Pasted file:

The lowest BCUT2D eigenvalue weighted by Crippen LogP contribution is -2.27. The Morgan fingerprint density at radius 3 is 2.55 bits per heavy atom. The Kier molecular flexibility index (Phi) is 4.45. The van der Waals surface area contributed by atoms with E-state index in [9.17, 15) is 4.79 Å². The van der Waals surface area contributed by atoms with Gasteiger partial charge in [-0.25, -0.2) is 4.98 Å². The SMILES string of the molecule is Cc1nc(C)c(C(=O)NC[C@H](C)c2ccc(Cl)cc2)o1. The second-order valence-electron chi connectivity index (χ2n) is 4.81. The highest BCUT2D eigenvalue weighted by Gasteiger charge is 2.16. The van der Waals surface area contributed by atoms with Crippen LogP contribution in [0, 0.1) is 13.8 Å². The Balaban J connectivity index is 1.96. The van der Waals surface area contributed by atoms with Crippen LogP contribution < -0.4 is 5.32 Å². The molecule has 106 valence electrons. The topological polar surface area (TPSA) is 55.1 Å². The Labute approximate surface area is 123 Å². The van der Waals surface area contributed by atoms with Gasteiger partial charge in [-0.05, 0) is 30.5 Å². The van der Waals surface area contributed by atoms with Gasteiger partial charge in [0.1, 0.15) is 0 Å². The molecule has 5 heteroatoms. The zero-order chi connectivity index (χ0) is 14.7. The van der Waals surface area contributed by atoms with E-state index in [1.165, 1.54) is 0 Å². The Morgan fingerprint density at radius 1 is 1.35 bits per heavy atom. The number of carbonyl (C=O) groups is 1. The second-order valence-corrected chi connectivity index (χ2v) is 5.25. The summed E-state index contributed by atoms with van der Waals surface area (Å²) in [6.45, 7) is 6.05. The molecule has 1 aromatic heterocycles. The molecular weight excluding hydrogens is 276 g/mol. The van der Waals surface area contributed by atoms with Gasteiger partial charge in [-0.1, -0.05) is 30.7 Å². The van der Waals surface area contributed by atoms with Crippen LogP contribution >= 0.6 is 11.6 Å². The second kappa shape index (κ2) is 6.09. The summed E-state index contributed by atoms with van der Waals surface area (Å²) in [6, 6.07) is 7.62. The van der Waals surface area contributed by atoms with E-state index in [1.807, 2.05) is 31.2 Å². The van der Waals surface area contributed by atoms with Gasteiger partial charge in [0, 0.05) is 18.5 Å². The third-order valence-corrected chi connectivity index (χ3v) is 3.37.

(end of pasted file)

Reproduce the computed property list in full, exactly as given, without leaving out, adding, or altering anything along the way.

The lowest BCUT2D eigenvalue weighted by Crippen LogP contribution is -2.27. The Morgan fingerprint density at radius 3 is 2.55 bits per heavy atom. The Kier molecular flexibility index (Phi) is 4.45. The van der Waals surface area contributed by atoms with E-state index in [9.17, 15) is 4.79 Å². The van der Waals surface area contributed by atoms with Gasteiger partial charge in [-0.25, -0.2) is 4.98 Å². The SMILES string of the molecule is Cc1nc(C)c(C(=O)NC[C@H](C)c2ccc(Cl)cc2)o1. The second-order valence-electron chi connectivity index (χ2n) is 4.81. The highest BCUT2D eigenvalue weighted by Gasteiger charge is 2.16. The van der Waals surface area contributed by atoms with Crippen LogP contribution in [0, 0.1) is 13.8 Å². The Balaban J connectivity index is 1.96. The van der Waals surface area contributed by atoms with Crippen LogP contribution < -0.4 is 5.32 Å². The molecule has 106 valence electrons. The topological polar surface area (TPSA) is 55.1 Å². The Labute approximate surface area is 123 Å². The van der Waals surface area contributed by atoms with Gasteiger partial charge in [-0.05, 0) is 30.5 Å². The van der Waals surface area contributed by atoms with Gasteiger partial charge in [0.1, 0.15) is 0 Å². The molecule has 5 heteroatoms. The zero-order chi connectivity index (χ0) is 14.7. The van der Waals surface area contributed by atoms with E-state index in [1.165, 1.54) is 0 Å². The Morgan fingerprint density at radius 1 is 1.35 bits per heavy atom. The number of carbonyl (C=O) groups is 1. The second-order valence-corrected chi connectivity index (χ2v) is 5.25. The summed E-state index contributed by atoms with van der Waals surface area (Å²) in [6.45, 7) is 6.05. The molecule has 1 aromatic heterocycles. The molecular weight excluding hydrogens is 276 g/mol. The van der Waals surface area contributed by atoms with Gasteiger partial charge in [-0.1, -0.05) is 30.7 Å². The van der Waals surface area contributed by atoms with Crippen LogP contribution >= 0.6 is 11.6 Å². The second kappa shape index (κ2) is 6.09. The summed E-state index contributed by atoms with van der Waals surface area (Å²) in [6, 6.07) is 7.62. The van der Waals surface area contributed by atoms with E-state index in [1.807, 2.05) is 31.2 Å². The van der Waals surface area contributed by atoms with Gasteiger partial charge in [0, 0.05) is 18.5 Å². The third-order valence-corrected chi connectivity index (χ3v) is 3.37.